BthTX-II from Bothrops jararacussu venom has variants with different oligomeric assemblies: An example of snake venom phospholipases A2 versatility

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2021-11-30

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Phospholipases A2 (PLA2s) are found in almost every venomous snake family. In snakebites, some PLA2s can quickly cause local myonecrosis, which may lead to permanent sequelae if antivenom is administered belatedly. They hydrolyse phospholipids in membranes through a catalytic calcium ions-dependent mechanism. BthTX-II is a basic PLA2 and the second major component in the venom of Bothrops jararacussu. Herein, using the software SEQUENCE SLIDER, which integrates crystallographic, mass spectrometry and genetic data, we characterized the primary, tertiary and quaternary structure of two BthTX-II variants (called a and b), which diverge in 7 residues. Crystallographic structure BthTX-IIa is in a Tense-state with its distorted calcium binding loop buried in the dimer interface, contrarily, the novel BthTX-IIb structure is a monomer in a Relax-state with a fatty acid in the hydrophobic channel. Structural data in solution reveals that both variants are monomeric in neutral physiological conditions and mostly dimeric in an acidic environment, being catalytic active in both situations. Therefore, we propose two myotoxic mechanisms for BthTX-II, a catalytic one associated with the monomeric assembly, whereas the other has a calcium independent activity related to its C-terminal region, adopting a dimeric conformation similar to PLA2-like proteins.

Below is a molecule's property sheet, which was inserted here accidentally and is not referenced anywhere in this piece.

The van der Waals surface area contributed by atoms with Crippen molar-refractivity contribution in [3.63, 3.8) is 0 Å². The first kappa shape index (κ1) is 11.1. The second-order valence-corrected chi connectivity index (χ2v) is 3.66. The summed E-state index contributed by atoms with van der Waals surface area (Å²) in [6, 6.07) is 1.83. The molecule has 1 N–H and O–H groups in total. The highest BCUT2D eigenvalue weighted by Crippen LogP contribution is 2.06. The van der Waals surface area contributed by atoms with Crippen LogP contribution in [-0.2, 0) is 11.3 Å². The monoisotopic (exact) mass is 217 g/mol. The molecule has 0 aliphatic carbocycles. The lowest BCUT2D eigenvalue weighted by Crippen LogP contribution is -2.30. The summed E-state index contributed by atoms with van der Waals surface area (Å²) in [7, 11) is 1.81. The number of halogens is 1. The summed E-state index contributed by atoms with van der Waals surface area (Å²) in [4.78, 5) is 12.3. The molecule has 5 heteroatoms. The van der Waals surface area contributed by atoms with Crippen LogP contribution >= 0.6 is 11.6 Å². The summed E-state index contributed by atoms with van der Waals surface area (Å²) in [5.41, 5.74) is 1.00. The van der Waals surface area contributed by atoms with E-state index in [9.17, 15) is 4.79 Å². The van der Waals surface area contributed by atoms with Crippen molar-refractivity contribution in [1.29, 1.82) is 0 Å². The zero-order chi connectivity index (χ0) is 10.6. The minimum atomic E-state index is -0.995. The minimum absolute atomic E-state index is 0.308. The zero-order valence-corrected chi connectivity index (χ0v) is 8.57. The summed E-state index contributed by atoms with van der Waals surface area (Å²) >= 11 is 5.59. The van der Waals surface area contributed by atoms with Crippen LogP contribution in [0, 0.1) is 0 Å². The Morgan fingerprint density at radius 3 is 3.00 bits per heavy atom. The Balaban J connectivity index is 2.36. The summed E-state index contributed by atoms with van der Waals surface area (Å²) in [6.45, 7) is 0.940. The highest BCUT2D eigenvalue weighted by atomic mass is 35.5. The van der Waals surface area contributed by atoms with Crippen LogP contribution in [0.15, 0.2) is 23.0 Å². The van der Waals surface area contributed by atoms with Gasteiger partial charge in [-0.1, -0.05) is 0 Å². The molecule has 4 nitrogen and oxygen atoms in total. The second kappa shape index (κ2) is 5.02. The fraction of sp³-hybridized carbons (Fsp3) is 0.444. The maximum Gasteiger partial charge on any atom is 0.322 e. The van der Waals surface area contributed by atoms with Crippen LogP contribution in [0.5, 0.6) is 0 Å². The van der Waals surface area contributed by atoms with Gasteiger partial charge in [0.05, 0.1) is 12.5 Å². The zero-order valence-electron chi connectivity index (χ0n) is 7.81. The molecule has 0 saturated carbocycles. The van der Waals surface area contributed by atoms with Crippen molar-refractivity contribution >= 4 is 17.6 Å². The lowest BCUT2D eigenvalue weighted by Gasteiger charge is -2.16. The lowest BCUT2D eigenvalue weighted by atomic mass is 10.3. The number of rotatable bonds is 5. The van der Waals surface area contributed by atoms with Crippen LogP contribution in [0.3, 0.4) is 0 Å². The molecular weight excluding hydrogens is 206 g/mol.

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International Journal of Biological Macromolecules, v. 191, p. 255-266.

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